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    If my engine is properly preheated it starts without the primer. The only time I would need the primer is if I had a weak impulse coupling or something is giving me problems in my ignition system. I have been considering removing the whole system. Less weight, one less system to maintain.

  10. #10
    Bugs66's Avatar
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    If you are on floats on a lake and want to get it started quick (wind blowing, etc) , the primer is handy. If you need to hand prop, the primer is nice. How do you pump the throttle and hand prop at the same time? I'd keep it.

  11. #11
    jgerard's Avatar
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    As an IA I would question the removal of a primer system on a certified aircraft since it's considered a fuel system modification which is highly frowned upon with out approved data or a STC. If the primer is listed as an option on the TCDS and not part of the required equipment then it should be no issue to remove it.

    Regarding primer lines.... I prefer the factory Lycoming SS lines just like they show in the parts manual.

    Jason

  12. #12

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    Quote Originally Posted by bearsnack View Post
    If my engine is properly preheated it starts without the primer. The only time I would need the primer is if I had a weak impulse coupling or something is giving me problems in my ignition system. I have been considering removing the whole system. Less weight, one less system to maintain.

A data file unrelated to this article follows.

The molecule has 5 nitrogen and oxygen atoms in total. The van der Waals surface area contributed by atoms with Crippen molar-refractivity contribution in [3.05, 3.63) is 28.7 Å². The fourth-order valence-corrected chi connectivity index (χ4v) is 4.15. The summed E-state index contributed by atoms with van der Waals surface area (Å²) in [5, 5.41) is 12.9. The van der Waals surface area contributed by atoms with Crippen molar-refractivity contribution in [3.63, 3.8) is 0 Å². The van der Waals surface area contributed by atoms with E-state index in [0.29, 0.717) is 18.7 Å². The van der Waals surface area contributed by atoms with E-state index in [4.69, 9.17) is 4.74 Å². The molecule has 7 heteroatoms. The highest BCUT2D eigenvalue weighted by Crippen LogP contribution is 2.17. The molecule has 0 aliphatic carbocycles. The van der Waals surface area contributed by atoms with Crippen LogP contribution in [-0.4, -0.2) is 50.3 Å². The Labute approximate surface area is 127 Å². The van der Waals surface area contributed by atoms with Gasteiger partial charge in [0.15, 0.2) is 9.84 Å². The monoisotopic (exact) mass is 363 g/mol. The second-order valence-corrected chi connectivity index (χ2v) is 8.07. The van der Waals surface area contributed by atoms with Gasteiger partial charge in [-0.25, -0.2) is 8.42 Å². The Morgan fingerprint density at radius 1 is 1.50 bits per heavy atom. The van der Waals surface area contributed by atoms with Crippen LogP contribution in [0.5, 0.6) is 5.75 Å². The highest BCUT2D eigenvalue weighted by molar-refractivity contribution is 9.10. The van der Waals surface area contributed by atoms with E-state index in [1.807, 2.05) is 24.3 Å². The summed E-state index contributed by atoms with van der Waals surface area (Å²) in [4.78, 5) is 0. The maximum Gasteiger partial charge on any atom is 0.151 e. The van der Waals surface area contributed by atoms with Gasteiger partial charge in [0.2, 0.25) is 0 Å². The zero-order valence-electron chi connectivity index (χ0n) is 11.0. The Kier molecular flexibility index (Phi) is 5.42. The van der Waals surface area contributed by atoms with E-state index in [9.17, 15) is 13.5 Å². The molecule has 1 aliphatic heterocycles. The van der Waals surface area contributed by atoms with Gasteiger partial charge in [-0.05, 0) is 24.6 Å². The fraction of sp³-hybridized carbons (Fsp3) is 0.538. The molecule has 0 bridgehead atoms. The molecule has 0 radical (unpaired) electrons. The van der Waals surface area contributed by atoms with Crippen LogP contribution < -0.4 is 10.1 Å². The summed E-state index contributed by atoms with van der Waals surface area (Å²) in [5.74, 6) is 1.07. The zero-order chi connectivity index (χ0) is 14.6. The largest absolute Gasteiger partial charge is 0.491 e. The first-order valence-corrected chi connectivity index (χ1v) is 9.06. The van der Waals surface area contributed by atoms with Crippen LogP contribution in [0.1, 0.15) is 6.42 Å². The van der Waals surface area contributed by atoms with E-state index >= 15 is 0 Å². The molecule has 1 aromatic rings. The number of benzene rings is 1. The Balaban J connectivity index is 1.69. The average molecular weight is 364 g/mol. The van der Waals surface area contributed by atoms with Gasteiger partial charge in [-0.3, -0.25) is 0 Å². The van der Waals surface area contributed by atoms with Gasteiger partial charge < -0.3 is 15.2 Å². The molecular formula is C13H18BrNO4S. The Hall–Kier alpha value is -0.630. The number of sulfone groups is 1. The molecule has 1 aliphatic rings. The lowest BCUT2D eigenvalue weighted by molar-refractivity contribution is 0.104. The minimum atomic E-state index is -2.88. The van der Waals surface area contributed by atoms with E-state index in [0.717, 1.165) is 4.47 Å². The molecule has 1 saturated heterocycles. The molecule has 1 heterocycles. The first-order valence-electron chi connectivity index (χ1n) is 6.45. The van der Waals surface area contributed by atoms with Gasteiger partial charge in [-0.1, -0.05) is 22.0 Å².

BS, I have a great deal of respect for you so don't take this wrong. What is the definition of "properly preheated"? Lycoming recommends preheat when ambient temps are below 10*F (see pp49, para 2 of the link below). Does throttle pumping work well at that temp? It doesn't for me. So given that the engine manufacturer specifies it's appropriate to start an engine without preheat at 11*F, it stands to reason the primer system attached by the engine manufacturer should be operational. If an owner determines a higher preheat threshold to provide for warmer starting temps, like the widespread 32* value, perhaps the primer isn't as important. I don't think one answer fits all. I'm a fan of primers. Sometimes conditions don't allow for hours of pre-heat.

    I'm also a fan of occasionally preflighting the primer system. That is, pump the primer a few strokes and then physically inspect the primer lines for leakage. Otherwise you risk squirting raw fuel around inside the cowl right before startup. Probably a low risk of fire but I'm a little reluctant to allow fuel loose inside my engine compartment. And yes, I have found a primer line to be cracked and spraying fuel when primer was used (Lycoming, not TCM).